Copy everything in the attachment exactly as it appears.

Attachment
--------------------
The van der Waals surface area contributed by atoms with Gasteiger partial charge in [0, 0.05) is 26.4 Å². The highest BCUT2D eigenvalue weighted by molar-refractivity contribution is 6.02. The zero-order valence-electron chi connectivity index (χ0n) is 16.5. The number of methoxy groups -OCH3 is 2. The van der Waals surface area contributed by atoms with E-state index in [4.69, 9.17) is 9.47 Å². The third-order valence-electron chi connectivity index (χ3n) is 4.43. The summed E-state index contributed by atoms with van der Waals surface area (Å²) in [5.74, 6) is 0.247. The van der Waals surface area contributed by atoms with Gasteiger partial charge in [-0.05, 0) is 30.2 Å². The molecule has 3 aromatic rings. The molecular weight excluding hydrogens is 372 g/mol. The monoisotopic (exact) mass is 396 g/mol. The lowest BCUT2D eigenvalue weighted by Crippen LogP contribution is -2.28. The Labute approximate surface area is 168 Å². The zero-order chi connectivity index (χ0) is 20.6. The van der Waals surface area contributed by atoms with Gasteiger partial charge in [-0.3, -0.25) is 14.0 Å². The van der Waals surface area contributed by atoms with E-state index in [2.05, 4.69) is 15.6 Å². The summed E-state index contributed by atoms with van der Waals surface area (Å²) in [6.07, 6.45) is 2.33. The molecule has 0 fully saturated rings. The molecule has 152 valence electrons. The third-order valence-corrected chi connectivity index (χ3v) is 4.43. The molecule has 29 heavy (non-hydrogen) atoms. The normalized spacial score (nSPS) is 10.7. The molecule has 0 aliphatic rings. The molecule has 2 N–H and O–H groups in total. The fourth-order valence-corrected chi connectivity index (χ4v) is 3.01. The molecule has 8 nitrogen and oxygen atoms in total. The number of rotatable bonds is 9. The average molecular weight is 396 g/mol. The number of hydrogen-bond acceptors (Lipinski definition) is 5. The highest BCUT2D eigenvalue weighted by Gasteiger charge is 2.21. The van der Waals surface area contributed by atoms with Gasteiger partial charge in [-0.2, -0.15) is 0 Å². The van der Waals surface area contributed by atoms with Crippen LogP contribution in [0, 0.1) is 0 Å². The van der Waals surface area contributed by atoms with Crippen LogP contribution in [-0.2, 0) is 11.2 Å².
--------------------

The van der Waals surface area contributed by atoms with Gasteiger partial charge in [0, 0.05) is 26.4 Å². The highest BCUT2D eigenvalue weighted by molar-refractivity contribution is 6.02. The zero-order valence-electron chi connectivity index (χ0n) is 16.5. The number of methoxy groups -OCH3 is 2. The van der Waals surface area contributed by atoms with E-state index in [4.69, 9.17) is 9.47 Å². The third-order valence-electron chi connectivity index (χ3n) is 4.43. The summed E-state index contributed by atoms with van der Waals surface area (Å²) in [5.74, 6) is 0.247. The van der Waals surface area contributed by atoms with Gasteiger partial charge in [-0.05, 0) is 30.2 Å². The molecule has 3 aromatic rings. The molecular weight excluding hydrogens is 372 g/mol. The monoisotopic (exact) mass is 396 g/mol. The lowest BCUT2D eigenvalue weighted by Crippen LogP contribution is -2.28. The Labute approximate surface area is 168 Å². The zero-order chi connectivity index (χ0) is 20.6. The van der Waals surface area contributed by atoms with Gasteiger partial charge in [-0.3, -0.25) is 14.0 Å². The van der Waals surface area contributed by atoms with E-state index in [2.05, 4.69) is 15.6 Å². The summed E-state index contributed by atoms with van der Waals surface area (Å²) in [6.07, 6.45) is 2.33. The molecule has 0 fully saturated rings. The molecule has 152 valence electrons. The third-order valence-corrected chi connectivity index (χ3v) is 4.43. The molecule has 29 heavy (non-hydrogen) atoms. The normalized spacial score (nSPS) is 10.7. The molecule has 0 aliphatic rings. The molecule has 2 N–H and O–H groups in total. The fourth-order valence-corrected chi connectivity index (χ4v) is 3.01. The molecule has 8 nitrogen and oxygen atoms in total. The number of rotatable bonds is 9. The average molecular weight is 396 g/mol. The number of hydrogen-bond acceptors (Lipinski definition) is 5. The highest BCUT2D eigenvalue weighted by Gasteiger charge is 2.21. The van der Waals surface area contributed by atoms with Gasteiger partial charge in [-0.2, -0.15) is 0 Å². The van der Waals surface area contributed by atoms with Crippen LogP contribution in [0, 0.1) is 0 Å². The van der Waals surface area contributed by atoms with Crippen LogP contribution in [-0.2, 0) is 11.2 Å².